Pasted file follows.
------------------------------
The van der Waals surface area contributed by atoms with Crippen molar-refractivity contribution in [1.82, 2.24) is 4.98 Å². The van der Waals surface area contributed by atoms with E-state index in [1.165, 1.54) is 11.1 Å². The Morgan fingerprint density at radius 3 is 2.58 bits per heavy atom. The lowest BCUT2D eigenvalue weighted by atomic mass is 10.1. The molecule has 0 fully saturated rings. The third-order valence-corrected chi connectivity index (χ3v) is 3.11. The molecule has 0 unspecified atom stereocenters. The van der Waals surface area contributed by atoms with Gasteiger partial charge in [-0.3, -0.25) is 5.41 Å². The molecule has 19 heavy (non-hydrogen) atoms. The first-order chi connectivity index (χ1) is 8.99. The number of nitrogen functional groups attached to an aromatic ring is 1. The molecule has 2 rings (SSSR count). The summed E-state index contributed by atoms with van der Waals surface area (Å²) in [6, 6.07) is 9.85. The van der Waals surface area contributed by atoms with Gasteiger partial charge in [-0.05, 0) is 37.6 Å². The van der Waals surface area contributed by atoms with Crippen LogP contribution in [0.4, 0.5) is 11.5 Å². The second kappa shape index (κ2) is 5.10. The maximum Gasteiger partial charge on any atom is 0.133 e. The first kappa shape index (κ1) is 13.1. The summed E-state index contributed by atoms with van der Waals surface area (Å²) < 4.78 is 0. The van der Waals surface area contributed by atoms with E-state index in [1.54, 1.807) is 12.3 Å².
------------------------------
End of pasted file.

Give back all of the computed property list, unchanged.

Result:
The van der Waals surface area contributed by atoms with Crippen molar-refractivity contribution in [1.82, 2.24) is 4.98 Å². The van der Waals surface area contributed by atoms with E-state index in [1.165, 1.54) is 11.1 Å². The Morgan fingerprint density at radius 3 is 2.58 bits per heavy atom. The lowest BCUT2D eigenvalue weighted by atomic mass is 10.1. The molecule has 0 fully saturated rings. The third-order valence-corrected chi connectivity index (χ3v) is 3.11. The molecule has 0 unspecified atom stereocenters. The van der Waals surface area contributed by atoms with Gasteiger partial charge in [-0.3, -0.25) is 5.41 Å². The molecule has 19 heavy (non-hydrogen) atoms. The first-order chi connectivity index (χ1) is 8.99. The number of nitrogen functional groups attached to an aromatic ring is 1. The molecule has 2 rings (SSSR count). The summed E-state index contributed by atoms with van der Waals surface area (Å²) in [6, 6.07) is 9.85. The van der Waals surface area contributed by atoms with Gasteiger partial charge in [-0.05, 0) is 37.6 Å². The van der Waals surface area contributed by atoms with Crippen LogP contribution in [0.4, 0.5) is 11.5 Å². The second kappa shape index (κ2) is 5.10. The maximum Gasteiger partial charge on any atom is 0.133 e. The first kappa shape index (κ1) is 13.1. The summed E-state index contributed by atoms with van der Waals surface area (Å²) < 4.78 is 0. The van der Waals surface area contributed by atoms with E-state index in [1.54, 1.807) is 12.3 Å².